Fat necrosis, first described in the breast in 1920 (2), is rare. Of all its potential causes (including pancreatitis), insulin injections are among the rarest ones. The aetiology of fat necrosis is thought to result from local trauma and tissue injury caused by both physical and chemical insults, stimulating an inflammatory reaction within the adipose tissue (3). Aseptic saponification of fat by lipases was proposed to be responsible for this inflammation (4). Fat necrosis is recognised histologically as fat-filled macrophages and foreign body giant cells surrounded by interstitial infiltration of plasma cells (4). As illustrated in our case, fat necrosis is often encapsulated, which is thought to help prevent extension and spread of the inflammatory lesion into surrounding tissues (5). Fat necrosis can present at any age and usually occurs on lower extremities and breast tissue (often following an unnoticed injury) (6). One of the problems of literature searches on fat necrosis is that terminology is varied, including ‘nodular-cystic fat necrosis’, ‘mobile encapsulated lipoma’, ‘nodular fat necrosis’ and ‘post-traumatic fat degeneration’ (7).
Most case reports of fat necrosis in the literature are linked to trauma (8). In fact, we could only identify two case reports of fat necrosis that may have resulted from insulin injections. The first of these, published in 1981, was a report of a patient who developed tender subcutaneous nodules and was later diagnosed with insulin-secreting islet cell carcinoma, which may have contributed to her fat necrosis (9). The other case report was published in 2011: a case of non-encapsulated fat necrosis in a patient with T1DM who had poor glycaemic control (10).
Perhaps, owing to the apparent rarity of fat necrosis resulting from insulin injections, this possibility was not even entertained when our case first presented to A&E with abdominal pain. Instead, her pain was wrongly attributed to an ovarian cyst, illustrating the potential for superficial fat necrosis to masquerade as other pathologies, especially when affecting the abdominal subcutaneous adipose tissue. What was striking about the clinical presentation of our case though was the severity and persistence of her pain, lasting for months. Suggestive features of localised fat necrosis, illustrated by our case in her presentations following her initial A&E attendance, include extreme tenderness over the site of her pain, associated with a nodular swelling. Our case illustrates the utility of MRI used diagnostically for fat necrosis, and the importance of subsequent histopathology. Our case demonstrates the effectiveness of surgical excision in such cases, and the excellent clinical response to such management, our patient being pain-free following her operation.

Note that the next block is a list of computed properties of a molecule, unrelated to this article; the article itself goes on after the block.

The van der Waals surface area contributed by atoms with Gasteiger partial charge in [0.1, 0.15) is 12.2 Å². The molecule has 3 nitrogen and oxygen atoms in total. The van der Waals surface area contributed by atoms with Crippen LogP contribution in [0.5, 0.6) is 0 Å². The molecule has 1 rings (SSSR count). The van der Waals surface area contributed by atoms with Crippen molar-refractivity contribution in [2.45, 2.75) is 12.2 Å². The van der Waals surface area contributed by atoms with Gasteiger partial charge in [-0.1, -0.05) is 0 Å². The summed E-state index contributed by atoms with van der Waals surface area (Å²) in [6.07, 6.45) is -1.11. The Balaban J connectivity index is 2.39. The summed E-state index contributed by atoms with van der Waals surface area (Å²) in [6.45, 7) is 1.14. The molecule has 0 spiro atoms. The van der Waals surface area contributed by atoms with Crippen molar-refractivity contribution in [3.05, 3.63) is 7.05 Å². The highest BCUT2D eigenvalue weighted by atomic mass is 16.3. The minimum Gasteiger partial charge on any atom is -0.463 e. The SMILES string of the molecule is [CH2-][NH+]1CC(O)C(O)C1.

Although rare, and with very few published similar case reports, it remains possible that fat necrosis resulting from insulin injections is under-recognised and under-reported. It is possible that cases with milder and more transient painful symptoms are not reported by patients. It is important though for healthcare professionals to be mindful of fat necrosis as a possible complication of insulin injections and to institute prompt and appropriate imaging investigations and surgical management wherever possible in those patients with localised and persistent superficial nodular pain and tenderness at injection sites.
Declaration of interest
The authors declare that there is no conflict of interest that could be perceived as prejudicing the impartiality of the research reported.
This research did not receive any specific grant from any funding agency in the public, commercial or not-for-profit sector.
Informed consent was obtained from the patient for publication of this (anonymised) submitted case report and accompanying images.
Author contribution statement
I confirm that all co-authors listed contributed substantially to the preparation of this manuscript. The corresponding author (Dr T M Barber) is the named physician of the patient.